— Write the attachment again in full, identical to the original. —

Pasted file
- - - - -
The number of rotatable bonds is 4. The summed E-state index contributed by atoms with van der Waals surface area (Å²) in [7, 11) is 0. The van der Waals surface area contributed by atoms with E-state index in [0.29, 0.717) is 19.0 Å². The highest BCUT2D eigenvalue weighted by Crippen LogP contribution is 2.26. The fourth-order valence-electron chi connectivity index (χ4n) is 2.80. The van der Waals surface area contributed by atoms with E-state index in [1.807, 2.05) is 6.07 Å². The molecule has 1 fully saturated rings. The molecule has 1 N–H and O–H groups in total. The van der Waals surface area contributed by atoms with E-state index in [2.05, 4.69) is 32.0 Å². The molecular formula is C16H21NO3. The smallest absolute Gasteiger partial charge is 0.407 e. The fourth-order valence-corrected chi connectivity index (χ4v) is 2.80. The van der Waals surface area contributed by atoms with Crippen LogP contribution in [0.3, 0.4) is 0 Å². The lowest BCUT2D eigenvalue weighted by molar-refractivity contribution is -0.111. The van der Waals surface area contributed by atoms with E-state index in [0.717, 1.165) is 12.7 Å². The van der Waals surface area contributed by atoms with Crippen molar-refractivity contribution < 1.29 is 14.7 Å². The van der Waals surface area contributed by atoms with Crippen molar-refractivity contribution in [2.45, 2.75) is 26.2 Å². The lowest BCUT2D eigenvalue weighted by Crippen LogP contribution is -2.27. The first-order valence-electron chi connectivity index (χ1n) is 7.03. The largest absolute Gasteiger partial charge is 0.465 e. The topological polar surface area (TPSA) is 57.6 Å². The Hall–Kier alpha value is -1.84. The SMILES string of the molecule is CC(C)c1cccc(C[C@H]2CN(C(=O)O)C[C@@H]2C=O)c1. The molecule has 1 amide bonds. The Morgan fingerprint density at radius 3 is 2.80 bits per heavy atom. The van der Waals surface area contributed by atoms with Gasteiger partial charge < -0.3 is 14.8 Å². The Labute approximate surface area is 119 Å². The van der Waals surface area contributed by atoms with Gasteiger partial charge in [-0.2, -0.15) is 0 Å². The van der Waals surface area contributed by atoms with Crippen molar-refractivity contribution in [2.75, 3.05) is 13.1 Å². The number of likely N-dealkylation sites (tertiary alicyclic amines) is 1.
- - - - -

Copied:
The number of rotatable bonds is 4. The summed E-state index contributed by atoms with van der Waals surface area (Å²) in [7, 11) is 0. The van der Waals surface area contributed by atoms with E-state index in [0.29, 0.717) is 19.0 Å². The highest BCUT2D eigenvalue weighted by Crippen LogP contribution is 2.26. The fourth-order valence-electron chi connectivity index (χ4n) is 2.80. The van der Waals surface area contributed by atoms with E-state index in [1.807, 2.05) is 6.07 Å². The molecule has 1 fully saturated rings. The molecule has 1 N–H and O–H groups in total. The van der Waals surface area contributed by atoms with E-state index in [2.05, 4.69) is 32.0 Å². The molecular formula is C16H21NO3. The smallest absolute Gasteiger partial charge is 0.407 e. The fourth-order valence-corrected chi connectivity index (χ4v) is 2.80. The van der Waals surface area contributed by atoms with Crippen LogP contribution in [0.3, 0.4) is 0 Å². The lowest BCUT2D eigenvalue weighted by molar-refractivity contribution is -0.111. The van der Waals surface area contributed by atoms with E-state index in [0.717, 1.165) is 12.7 Å². The van der Waals surface area contributed by atoms with Crippen molar-refractivity contribution < 1.29 is 14.7 Å². The van der Waals surface area contributed by atoms with Crippen molar-refractivity contribution in [2.45, 2.75) is 26.2 Å². The lowest BCUT2D eigenvalue weighted by Crippen LogP contribution is -2.27. The first-order valence-electron chi connectivity index (χ1n) is 7.03. The largest absolute Gasteiger partial charge is 0.465 e. The topological polar surface area (TPSA) is 57.6 Å². The Hall–Kier alpha value is -1.84. The SMILES string of the molecule is CC(C)c1cccc(C[C@H]2CN(C(=O)O)C[C@@H]2C=O)c1. The molecule has 1 amide bonds. The Morgan fingerprint density at radius 3 is 2.80 bits per heavy atom. The van der Waals surface area contributed by atoms with Gasteiger partial charge < -0.3 is 14.8 Å². The Labute approximate surface area is 119 Å². The van der Waals surface area contributed by atoms with Gasteiger partial charge in [-0.2, -0.15) is 0 Å². The van der Waals surface area contributed by atoms with Crippen molar-refractivity contribution in [2.75, 3.05) is 13.1 Å². The number of likely N-dealkylation sites (tertiary alicyclic amines) is 1.